The American Medical Association may have missed a "window of opportunity" by delaying rollout of plans to protect health information exchanged over the Internet.
The AMA and Intel Corp. announced last fall they would combine expertise to equip individual physicians with a "digital credential." At the time, officials of the two organizations said their effort would kick off this spring. But now the rollout won't happen until sometime this summer, postponing the march toward supplying the nation's doctors with the electronic evidence they need to verify their identities before handling confidential health information.
By waiting until summer to issue the first credentials, the AMA has missed securing a role that other players are now stepping into, says Jim Klein, research director with Gartner Group's healthcare information technology advisory service.
The delay is partly caused by new features added during development to resolve practical considerations -- such as the ability of physicians to grant certain office staffers enough authority under their credentials to conduct transactions such as claims processing.
The additional features holding up the rollout may be useful to physicians, but the pace of the Internet world demands faster execution, Klein says.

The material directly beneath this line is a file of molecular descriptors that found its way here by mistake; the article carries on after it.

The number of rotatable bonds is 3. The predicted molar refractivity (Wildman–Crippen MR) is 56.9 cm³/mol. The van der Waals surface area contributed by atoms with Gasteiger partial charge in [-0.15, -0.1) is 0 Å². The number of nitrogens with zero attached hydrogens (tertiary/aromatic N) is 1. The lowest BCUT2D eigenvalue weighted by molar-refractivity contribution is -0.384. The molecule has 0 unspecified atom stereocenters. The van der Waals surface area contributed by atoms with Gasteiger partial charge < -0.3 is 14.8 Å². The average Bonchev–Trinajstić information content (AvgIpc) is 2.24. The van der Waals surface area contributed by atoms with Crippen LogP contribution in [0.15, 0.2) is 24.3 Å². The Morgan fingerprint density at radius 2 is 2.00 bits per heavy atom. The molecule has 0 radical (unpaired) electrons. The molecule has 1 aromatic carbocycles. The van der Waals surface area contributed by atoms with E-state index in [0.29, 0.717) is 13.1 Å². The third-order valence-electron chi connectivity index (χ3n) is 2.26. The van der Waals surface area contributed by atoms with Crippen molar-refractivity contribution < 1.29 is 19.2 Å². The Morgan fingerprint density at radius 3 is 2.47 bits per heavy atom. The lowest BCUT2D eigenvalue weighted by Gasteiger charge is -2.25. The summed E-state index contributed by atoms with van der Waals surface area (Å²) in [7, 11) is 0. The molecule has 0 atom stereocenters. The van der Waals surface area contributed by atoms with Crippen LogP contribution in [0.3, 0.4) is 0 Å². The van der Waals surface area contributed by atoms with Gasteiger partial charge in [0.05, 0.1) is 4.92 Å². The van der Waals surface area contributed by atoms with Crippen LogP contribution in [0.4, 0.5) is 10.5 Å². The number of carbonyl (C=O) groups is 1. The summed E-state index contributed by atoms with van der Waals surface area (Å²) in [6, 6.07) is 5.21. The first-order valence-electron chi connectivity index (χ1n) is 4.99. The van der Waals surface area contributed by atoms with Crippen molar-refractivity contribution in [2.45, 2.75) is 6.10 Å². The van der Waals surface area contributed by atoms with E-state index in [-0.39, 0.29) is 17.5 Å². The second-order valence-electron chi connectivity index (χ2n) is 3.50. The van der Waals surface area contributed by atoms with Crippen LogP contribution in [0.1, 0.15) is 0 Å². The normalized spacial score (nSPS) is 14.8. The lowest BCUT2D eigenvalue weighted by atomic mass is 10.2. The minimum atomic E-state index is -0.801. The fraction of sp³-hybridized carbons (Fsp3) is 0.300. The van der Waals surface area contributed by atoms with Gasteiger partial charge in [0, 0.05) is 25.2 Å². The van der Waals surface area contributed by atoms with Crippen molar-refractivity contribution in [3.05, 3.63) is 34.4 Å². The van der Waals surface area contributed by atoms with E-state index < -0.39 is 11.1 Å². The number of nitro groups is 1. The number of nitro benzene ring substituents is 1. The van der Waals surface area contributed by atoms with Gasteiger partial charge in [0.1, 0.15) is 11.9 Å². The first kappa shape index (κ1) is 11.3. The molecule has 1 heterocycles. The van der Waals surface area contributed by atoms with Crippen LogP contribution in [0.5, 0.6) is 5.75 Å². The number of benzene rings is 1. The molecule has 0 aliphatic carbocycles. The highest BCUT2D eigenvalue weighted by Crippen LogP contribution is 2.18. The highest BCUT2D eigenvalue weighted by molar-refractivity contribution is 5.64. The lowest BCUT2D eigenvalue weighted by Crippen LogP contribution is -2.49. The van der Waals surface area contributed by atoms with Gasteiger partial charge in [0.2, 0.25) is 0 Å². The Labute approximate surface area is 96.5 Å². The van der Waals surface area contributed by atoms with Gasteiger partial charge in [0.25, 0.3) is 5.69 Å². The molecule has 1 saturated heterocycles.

The AMA/Intel partnership, which brings together the nation's largest professional medical society and one of the world's leading technology vendors, seeks to safely streamline routine medical transactions and improve the quality of care through secure online exchanges.
Wide-ranging protection. Digital credentials form the basis for the authentication service AMA and Intel will jointly offer, which applies to everything from securing electronic prescription orders to safeguarding Internet communications among caregivers, patients and health-portal Web sites.
What powers the AMA's ability to achieve broad-based adoption of electronic credentials is its master file, says Donald Palmisano, M.D., a vascular surgeon in New Orleans who serves on the AMA's board of trustees.
The master file aggregates information from state licensing boards to create a comprehensive list of physicians authorized to practice medicine, including those who are not AMA members.
Authentication systems without the master file as a data source have less of a chance to succeed, Palmisano contends, because they will have a tougher time verifying the credentials of a particular physician.